Laboratory confirmation of clinical diagnosis is crucial, and recently has become more practical in some developing countries because of modern technology. Three kinds of tests are used: (1) tests that detect antibody to Ebola or Marburg viruses, which prove that the patient has been infected; (2) tests for viral antigen (substances that stimulate antibodies), which prove that the patient is currently suffering an acute infection; and (3) special tests for viral genomic RNA. Electron microscopy has also been useful in diagnosis of Ebola or Marburg virus infections—the distinctive virions are easy to see in cell cultures inoculated with blood or tissues from patients. Tests using specially labeled antibodies to find antigens in the tissues of people who have died (a technique called immunohistochemistry) have also been valuable when such tissues are the only specimens available.
When infection is suspected, local health officials must institute strict procedures to prevent spreading the infection. Called barrier nursing, these procedures include the use of gowns, gloves, masks, and lots of disinfectants. Local officials usually call on experts from the World Health Organization (WHO), and in the United States the Centers for Disease Control and Prevention (CDC) and the United States Army, to provide help with diagnosis, patient care, and epidemic control measures.
V CARE AND TREATMENT OF EBOLA
Caring for patients infected with Ebola or Marburg includes general steps to maintain blood volume and electrolyte balance in the body. Preventing or managing shock, cerebral edema, kidney failure, blood-clotting disorders, and secondary bacterial infections may be life-saving. No drugs or specific medical treatments have been shown to be effective against Ebola or Marburg infections.
A protective vaccine would be valuable for medical and nursing personnel in Africa and researchers working with the viruses. However, all early attempts to develop vaccines using inactivated Ebola and Marburg viruses grown in cell cultures failed. Some recent vaccine candidates developed using modern molecular biologic technologies have shown more promise. These include a DNA vaccine, using modified DNA from the Ebola virus. A different approach has been to use a non-disease-causing virus (called a vector) to carry certain proteins found on Ebola or Marburg viruses that can cause an immune response. Another potential vaccine is derived from the soluble glycoprotein of Ebola virus. Several of these candidate vaccines have been successful in tests on monkeys, but proceeding to human clinical trials and FDA approval is a formidable challenge and takes years to complete.
VI HISTORY OF OUTBREAKS
Although the Ebola and Marburg viruses were new to science in the 1960s and 1970s, they may have existed in nature for thousands of years. The disease may have occasionally struck humans who came in contact with the still largely unknown natural hosts (called reservoir hosts). Outbreaks in human populations likely remained local and isolated because of the need for direct physical contact to spread the diseases, as well as rapid and high mortality rates. The general similarity of some symptoms to other types of endemic hemorrhagic fevers or acute illnesses also meant that cases of Ebola or Marburg might not be recognized as specific diseases.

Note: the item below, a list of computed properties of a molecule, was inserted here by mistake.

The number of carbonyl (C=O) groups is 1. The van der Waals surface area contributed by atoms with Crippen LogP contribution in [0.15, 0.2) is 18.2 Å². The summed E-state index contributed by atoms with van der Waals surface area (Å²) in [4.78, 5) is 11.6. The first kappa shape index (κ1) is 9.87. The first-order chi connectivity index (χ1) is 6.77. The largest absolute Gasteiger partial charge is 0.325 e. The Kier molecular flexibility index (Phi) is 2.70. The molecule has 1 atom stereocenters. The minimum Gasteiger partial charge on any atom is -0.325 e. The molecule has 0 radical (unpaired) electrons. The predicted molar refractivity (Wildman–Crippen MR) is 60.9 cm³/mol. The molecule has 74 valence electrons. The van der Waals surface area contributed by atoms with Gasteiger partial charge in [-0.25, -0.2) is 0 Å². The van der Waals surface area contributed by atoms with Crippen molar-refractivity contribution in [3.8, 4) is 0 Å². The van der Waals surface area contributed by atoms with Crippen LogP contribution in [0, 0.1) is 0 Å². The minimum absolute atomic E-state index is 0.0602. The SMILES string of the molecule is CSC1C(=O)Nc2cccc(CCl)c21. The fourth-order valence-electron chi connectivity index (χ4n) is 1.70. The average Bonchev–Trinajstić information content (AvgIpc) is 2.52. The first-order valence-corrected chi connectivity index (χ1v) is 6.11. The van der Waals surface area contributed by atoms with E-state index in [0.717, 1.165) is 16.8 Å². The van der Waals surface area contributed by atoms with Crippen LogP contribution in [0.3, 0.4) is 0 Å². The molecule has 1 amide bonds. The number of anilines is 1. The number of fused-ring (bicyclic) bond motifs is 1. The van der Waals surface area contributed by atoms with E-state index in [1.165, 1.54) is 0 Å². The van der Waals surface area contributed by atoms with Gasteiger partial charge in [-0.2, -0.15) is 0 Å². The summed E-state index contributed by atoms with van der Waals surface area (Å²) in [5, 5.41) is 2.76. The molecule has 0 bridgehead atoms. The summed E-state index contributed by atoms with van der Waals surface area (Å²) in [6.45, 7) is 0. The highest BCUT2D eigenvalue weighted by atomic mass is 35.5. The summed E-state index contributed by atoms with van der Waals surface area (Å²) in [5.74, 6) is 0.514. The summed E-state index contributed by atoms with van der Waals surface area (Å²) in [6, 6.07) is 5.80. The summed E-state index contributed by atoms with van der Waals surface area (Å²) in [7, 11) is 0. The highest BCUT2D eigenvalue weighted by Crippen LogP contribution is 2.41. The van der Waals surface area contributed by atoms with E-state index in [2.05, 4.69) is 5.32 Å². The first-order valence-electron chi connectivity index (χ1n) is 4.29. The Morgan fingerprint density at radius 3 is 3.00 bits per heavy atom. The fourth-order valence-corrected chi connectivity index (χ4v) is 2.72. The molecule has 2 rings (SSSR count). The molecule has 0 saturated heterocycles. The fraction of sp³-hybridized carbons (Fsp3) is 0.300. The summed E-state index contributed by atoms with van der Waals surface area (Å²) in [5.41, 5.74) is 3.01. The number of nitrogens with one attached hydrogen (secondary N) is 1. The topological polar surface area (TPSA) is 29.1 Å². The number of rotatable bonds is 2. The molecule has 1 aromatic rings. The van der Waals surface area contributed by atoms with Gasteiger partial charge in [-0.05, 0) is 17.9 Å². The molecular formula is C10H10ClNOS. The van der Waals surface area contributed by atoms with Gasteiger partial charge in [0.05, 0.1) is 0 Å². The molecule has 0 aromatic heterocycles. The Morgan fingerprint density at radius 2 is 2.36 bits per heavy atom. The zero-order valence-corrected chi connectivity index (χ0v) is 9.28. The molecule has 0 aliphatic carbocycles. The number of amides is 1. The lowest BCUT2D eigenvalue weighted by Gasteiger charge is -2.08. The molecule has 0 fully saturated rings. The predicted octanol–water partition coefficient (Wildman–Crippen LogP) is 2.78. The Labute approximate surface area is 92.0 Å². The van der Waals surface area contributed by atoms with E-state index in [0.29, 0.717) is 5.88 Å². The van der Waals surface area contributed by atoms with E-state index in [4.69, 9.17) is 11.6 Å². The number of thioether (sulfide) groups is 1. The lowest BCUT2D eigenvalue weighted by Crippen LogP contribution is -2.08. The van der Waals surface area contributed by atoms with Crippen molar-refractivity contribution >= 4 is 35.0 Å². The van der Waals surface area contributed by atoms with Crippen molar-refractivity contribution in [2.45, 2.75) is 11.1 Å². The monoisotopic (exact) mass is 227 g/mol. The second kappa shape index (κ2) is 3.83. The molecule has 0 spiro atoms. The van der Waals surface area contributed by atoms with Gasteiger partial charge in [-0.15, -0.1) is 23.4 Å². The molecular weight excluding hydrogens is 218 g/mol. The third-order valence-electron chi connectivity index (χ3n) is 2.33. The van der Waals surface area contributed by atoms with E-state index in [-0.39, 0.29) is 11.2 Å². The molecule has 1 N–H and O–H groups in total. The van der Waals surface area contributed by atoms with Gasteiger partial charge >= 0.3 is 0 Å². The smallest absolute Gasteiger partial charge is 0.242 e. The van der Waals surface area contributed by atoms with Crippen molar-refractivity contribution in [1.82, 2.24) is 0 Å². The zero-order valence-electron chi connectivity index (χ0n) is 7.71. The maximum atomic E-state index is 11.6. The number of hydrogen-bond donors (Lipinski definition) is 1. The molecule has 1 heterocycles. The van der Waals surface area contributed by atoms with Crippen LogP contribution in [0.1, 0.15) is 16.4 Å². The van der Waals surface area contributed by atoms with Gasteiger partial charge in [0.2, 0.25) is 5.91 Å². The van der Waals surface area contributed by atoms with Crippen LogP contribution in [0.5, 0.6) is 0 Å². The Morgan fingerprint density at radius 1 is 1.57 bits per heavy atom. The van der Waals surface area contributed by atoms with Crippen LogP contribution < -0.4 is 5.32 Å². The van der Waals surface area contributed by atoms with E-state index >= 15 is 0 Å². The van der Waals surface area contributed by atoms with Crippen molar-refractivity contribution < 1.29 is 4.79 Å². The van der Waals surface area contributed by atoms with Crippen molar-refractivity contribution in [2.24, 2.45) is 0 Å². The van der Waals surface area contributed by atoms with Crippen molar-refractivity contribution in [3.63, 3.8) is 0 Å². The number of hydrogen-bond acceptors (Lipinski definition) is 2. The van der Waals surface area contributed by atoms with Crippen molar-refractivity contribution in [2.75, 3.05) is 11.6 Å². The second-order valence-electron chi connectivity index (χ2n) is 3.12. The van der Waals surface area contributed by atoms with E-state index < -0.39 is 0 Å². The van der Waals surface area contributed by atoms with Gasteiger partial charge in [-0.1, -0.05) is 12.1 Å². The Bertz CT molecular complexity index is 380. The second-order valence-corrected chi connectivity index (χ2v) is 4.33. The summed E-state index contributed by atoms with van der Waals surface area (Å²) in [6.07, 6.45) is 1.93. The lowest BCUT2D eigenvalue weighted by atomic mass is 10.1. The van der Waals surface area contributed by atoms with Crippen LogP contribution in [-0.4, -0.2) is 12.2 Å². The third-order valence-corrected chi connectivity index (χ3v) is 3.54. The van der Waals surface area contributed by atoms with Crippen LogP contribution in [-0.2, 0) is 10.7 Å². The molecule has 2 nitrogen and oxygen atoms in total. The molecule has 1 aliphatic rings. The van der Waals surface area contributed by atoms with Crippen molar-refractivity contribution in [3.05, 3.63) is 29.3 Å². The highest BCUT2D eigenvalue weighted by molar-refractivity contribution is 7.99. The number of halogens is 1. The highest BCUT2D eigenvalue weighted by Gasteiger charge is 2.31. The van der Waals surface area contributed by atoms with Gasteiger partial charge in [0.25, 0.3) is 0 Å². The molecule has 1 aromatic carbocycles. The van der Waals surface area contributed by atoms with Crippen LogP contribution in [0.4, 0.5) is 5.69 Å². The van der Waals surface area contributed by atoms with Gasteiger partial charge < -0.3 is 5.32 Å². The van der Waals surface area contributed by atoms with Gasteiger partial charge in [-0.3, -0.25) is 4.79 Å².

The first recognition of the Marburg virus came in 1967, when 31 cases of hemorrhagic fever, with seven deaths, occurred among laboratory workers in Germany and Yugoslavia who were processing kidneys taken from African green monkeys (Cercopithecus aethiops) that had been imported from Uganda. A new virus was isolated from patients and monkeys; it was named Marburg virus, now the prototype of the family Filoviridae or filoviruses.
Nine years later two epidemics of hemorrhagic fever occurred, one in Zaire (now the Democratic Republic of the Congo), the other in Sudan. Altogether there were more than 550 cases and 430 deaths. A virus with a physical shape identical to the Marburg virus but with distinct antigens was isolated—it was named Ebola virus. Later, the viruses from Zaire and Sudan were found to be genetically distinct and are now designated Ebola virus Zaire and Ebola virus Sudan. The two viruses differ in their pathogenicity also, with the Zaire virus causing death in about 80 to 90 percent of infected persons and the Sudan virus in about 50 percent. The Ebola virus Côte d’Ivoire was discovered when a single human case was identified in Côte d’Ivoire. The genetically distinct virus was isolated from a person who had examined the dead body of a wild chimpanzee from a troop of chimps that had suffered high mortality. Since 1976 there have been many more episodes of Ebola hemorrhagic fever, representing an ever increasing geographic range within Africa.
In 1989 and 1990 cynomolgus monkeys (Macaca fascicularis) imported from the Philippines into a facility for the import and sale of laboratory animals in Reston, Virginia, were found to have been infected with another new virus, now called Ebola virus Reston. Infected monkeys at the facility became ill and many died. Four animal caretakers were infected but there was no clinically apparent disease. This virus reappeared in imported monkeys in Italy in 1992 and Texas in 1996.
Cases of Ebola and Marburg hemorrhagic fevers have been increasing in Africa in recent years, occurring as large and small outbreaks, involving an ever-expanding geographic range. Between 1967 and the early 1990s several smaller outbreaks caused by these viruses were recorded in various parts of western and central Africa. From the mid-1990s onward, the viruses have become more common and widespread, usually in settings where there has been environmental degradation of previously uninhabited areas, such as may happen with gold mining. People may have no immunity to new microbes contacted in unfamiliar ecosystems.
Ebola virus has also emerged as a deadly threat to gorilla populations. Researchers reported that more than 5,000 gorillas in the Republic of Congo and in Gabon died from Ebola hemorrhagic disease just between 2002 and 2004. Similarly, there have been reports of large numbers of chimpanzees dying of Ebola hemorrhagic disease in the same areas as the gorilla deaths. The disease has apparently been spread by contact, even between territorial social groups. The loss of such large numbers of gorillas and chimpanzees adds to the extinction threat for these animals.